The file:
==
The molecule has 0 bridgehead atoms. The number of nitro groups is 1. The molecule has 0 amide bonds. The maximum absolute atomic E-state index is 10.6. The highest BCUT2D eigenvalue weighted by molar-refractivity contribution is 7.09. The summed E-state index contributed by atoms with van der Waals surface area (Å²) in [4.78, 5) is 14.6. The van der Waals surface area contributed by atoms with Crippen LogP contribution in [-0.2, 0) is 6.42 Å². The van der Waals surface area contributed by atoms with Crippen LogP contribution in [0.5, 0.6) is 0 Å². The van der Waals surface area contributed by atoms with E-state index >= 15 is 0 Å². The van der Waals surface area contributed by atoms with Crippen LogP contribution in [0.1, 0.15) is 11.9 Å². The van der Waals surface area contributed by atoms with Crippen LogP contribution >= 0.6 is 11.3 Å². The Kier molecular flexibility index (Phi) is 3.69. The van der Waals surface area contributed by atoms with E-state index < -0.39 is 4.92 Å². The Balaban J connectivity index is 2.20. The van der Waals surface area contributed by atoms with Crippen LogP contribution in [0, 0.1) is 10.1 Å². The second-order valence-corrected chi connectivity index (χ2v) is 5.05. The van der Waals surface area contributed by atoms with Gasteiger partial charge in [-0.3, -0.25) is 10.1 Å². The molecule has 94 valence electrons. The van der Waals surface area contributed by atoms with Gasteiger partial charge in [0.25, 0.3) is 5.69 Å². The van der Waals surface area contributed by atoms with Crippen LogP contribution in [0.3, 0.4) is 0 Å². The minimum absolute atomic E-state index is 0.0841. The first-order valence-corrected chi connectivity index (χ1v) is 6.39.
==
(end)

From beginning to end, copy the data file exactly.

The molecule has 0 bridgehead atoms. The number of nitro groups is 1. The molecule has 0 amide bonds. The maximum absolute atomic E-state index is 10.6. The highest BCUT2D eigenvalue weighted by molar-refractivity contribution is 7.09. The summed E-state index contributed by atoms with van der Waals surface area (Å²) in [4.78, 5) is 14.6. The van der Waals surface area contributed by atoms with Crippen LogP contribution in [-0.2, 0) is 6.42 Å². The van der Waals surface area contributed by atoms with Crippen LogP contribution in [0.5, 0.6) is 0 Å². The van der Waals surface area contributed by atoms with E-state index >= 15 is 0 Å². The van der Waals surface area contributed by atoms with Crippen LogP contribution in [0.1, 0.15) is 11.9 Å². The van der Waals surface area contributed by atoms with Crippen LogP contribution >= 0.6 is 11.3 Å². The Kier molecular flexibility index (Phi) is 3.69. The van der Waals surface area contributed by atoms with E-state index < -0.39 is 4.92 Å². The Balaban J connectivity index is 2.20. The van der Waals surface area contributed by atoms with Crippen LogP contribution in [0, 0.1) is 10.1 Å². The second-order valence-corrected chi connectivity index (χ2v) is 5.05. The van der Waals surface area contributed by atoms with Gasteiger partial charge in [-0.3, -0.25) is 10.1 Å². The molecule has 94 valence electrons. The van der Waals surface area contributed by atoms with Gasteiger partial charge in [0.25, 0.3) is 5.69 Å². The van der Waals surface area contributed by atoms with Crippen LogP contribution in [0.3, 0.4) is 0 Å². The minimum absolute atomic E-state index is 0.0841. The first-order valence-corrected chi connectivity index (χ1v) is 6.39.